Saturday, February 5, 2011 at 8:12 am | Permalink
  28. AK wrote:

    Some outside perspective:

    A friend of mine has an American boyfriend, who once said that he always had figured that the odds that his girlfriend wouldn’t have sex with him (or have huge hangups about it) would be around 50-50, and I never really understood why. I think I unconsciously imagine American culture as “just like ours except everyone speaks English” (I’m Swedish), probably because American media is everywhere here and thus kind of feels like “home” even though it’s not. I know the gender roles are a bit different but that didn’t seem to be the whole explanation. I thought there must be something else going on, but I couldn’t figure it out.

    Then, I started reading http://www.fugitivus.net/ and Tiger Beatdown, and I learned just how hard it can be for Americans to get birth control, plan B or an abortion, even though they’re legal. Here, there are youth clinics that seem pretty similar to PP, except they are not controversial at all. You will probably visit one as part of sex ed around 8th grade. Abortions are free up to a certain age (18 or 20 or something) but even when they’re not, they won’t cost more than 300 SEK (around $45). Minors don’t have to notify their parents. Birth control is subsidized and you can get free condoms from the youth clinics. Some people dislike abortions, but they have no political influence, and absolutely no one thinks the plan B pill is immoral.

    Several of my friends have needed plan B, some of them while minors, and they just went to the nearest youth clinic and asked for it. No charge, no hassle, no protestors, no conscience clauses, no having to travel hours and hours just to find a clinic. Just swallow the pill, withstand some friendly teasing and get on with your life.

    I think this difference between American and Northern/Western European women’s lives is absolutely fundamental, and to me it completely explains why my friend’s American boyfriend expected that girls wouldn’t sleep with him – not because they wouldn’t want to or because American women are more sensitive to pressure from gender roles, but because they would be taking a huge personal risk. I totally get why a lot of people wouldn’t be up for that. (It also explains why some Americans want to use condoms and the pill at the same time – before understanding your lack of abortion access that seemed pretty paranoid to me, but now I get it!)

    I try to imagine not having access to affordable birth control or abortions, and it’s a horror movie level of scary. Just imagining that someone could impregnate me against my will and not being able to do anything about it… holy shit.

    To conclude (sorry for the novel!), I wish you the best in this struggle. I really hope that your daughters, like me and my friends, will have the luxury (well, human right) to never have to think about whether they are allowed to kick an unwelcome guest out of their bodies.

    Saturday, February 5, 2011 at 8:19 am | Permalink
  29. Victoria wrote:

    The one time I used Plan B it not only produced a reaction just like Sady et. al.’s awful ones, but it mangled my cycle for three months. Periods every three weeks lasting 7 or 8 days, debilitating pain, etc. I thought I could wait it out, but when I went to my doctor and told her what was going on, she said it was extreme, but not unheard-of to react that way. (And it was definitely the real thing; I popped it out of the branded package myself.)

    All this conversation makes me simultaneously grateful and sad that 1) I’ve never really minded being called a bitch and 2) that I’ve had to be a bitch to demand what I need. For much of my adult life, I behaved in the worst of the “irresponsible” ways, betraying my own health and happiness. Then in college in the 90s I took my first women’s studies class and met a bunch of ladies who were far more sophisticated than I was, and I started to rethink exactly whose priorities I’d been honoring. Not my own, for sure. Up to that point, nothing in my life had ever confirmed my right to even have priorities, much less insist that they be honored.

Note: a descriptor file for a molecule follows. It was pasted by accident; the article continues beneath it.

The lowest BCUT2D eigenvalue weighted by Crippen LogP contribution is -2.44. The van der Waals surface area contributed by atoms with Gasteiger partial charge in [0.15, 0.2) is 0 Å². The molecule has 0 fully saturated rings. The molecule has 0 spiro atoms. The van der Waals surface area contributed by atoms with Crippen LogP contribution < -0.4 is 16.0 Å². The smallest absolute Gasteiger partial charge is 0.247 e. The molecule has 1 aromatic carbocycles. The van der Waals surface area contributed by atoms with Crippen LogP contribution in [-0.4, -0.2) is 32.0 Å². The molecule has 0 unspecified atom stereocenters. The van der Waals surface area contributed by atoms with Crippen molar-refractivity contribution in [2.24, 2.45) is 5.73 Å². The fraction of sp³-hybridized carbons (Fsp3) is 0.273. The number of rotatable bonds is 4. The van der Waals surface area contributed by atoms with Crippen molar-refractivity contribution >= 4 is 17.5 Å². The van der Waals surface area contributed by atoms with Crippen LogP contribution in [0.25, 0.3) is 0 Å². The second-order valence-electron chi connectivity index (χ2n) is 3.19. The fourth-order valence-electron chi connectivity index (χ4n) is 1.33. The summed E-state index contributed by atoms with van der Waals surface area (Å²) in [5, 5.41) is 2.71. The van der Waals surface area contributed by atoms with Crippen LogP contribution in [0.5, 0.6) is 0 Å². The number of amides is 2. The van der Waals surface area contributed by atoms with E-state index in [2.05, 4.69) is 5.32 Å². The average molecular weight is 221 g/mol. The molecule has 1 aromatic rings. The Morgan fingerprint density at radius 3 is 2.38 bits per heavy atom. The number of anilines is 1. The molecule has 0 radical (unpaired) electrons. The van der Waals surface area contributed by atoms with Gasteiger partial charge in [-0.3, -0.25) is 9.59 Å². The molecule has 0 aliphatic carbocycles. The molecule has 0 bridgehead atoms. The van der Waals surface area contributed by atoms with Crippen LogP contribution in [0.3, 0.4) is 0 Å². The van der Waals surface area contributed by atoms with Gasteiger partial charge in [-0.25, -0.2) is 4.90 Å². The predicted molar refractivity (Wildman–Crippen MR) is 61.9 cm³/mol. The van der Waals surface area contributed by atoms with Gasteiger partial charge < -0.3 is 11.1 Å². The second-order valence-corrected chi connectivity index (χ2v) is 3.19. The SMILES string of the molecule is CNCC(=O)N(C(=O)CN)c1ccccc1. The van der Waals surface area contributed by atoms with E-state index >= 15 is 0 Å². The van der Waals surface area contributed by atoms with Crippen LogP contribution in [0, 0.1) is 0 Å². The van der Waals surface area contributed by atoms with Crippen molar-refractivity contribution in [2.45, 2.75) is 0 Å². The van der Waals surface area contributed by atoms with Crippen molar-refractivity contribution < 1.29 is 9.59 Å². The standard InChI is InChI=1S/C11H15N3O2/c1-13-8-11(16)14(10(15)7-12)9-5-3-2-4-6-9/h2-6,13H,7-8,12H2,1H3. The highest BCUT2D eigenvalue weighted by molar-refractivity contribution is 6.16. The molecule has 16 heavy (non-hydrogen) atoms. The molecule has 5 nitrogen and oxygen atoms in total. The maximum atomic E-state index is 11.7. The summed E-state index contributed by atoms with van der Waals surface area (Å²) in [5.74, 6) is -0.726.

Saturday, February 5, 2011 at 9:37 am | Permalink
  30. lalouve wrote:

    I agree with AK, being Swedish too. Incidentally, I have a stading offer for anyone who lives where they cannot access Plan B and are worried about this: if you want to keep some in the house, email me at lalouve@livejournal.com, and I’ll go down to the pharmacy, buy some, and send it to you. It’s not inexpensive (except when gotten from youth clinics, which I can’t), so I can’t do this for everyone, but I’m willing to put some money down for female solidarity.

    Saturday, February 5, 2011 at 9:50 am | Permalink
  31. mekal wrote:

    I live in Northeast Ohio, and on my way to work I have to pass 2 anti abortion billboards. One showing a photo of a fetus claiming it’s Gods creation, and another slashing a politician for supporting it. If I decided to drive another 2 exits further, I would be forced to see yet another billboard pleading “mommy please let me live”. I am sick of it. This private should not be public. My vagina is no ones business but my own. Women and men, in their own vehicles have to drive by these everyday and attempt to look the other way. I know that somewhere, somehow this is eroding our reproductive freedom, it is guilt inducing and shaming, for reasons based on an outsiders perspective of what they think is right for your life and your body. It is such an invasion of my personal space and I want them taken down. Thank you for sharing your experiences, I too was born in 1982 and even as a young girl I was given anti self messages. In 5th grade I was stabbed in the vagina with pencils on the playground by two boys who held me upside down while I screamed, and when I told the teacher, I was taken to the counselor who told me I instigated it by having a crush on one of the boys. I was 10, what the hell did I know about anything? Expecting men and boys to care for your sexual health or even their own is an ongoing battle. The issue of sexual respect and unwanted pregnancy couldn’t be more affiliated and that ignorance breeds violence. Seeing those boards today and experiencing my life as a woman in this community has made me a firm believer that the fight is not over and there is so much left to do. Now where are my matches:)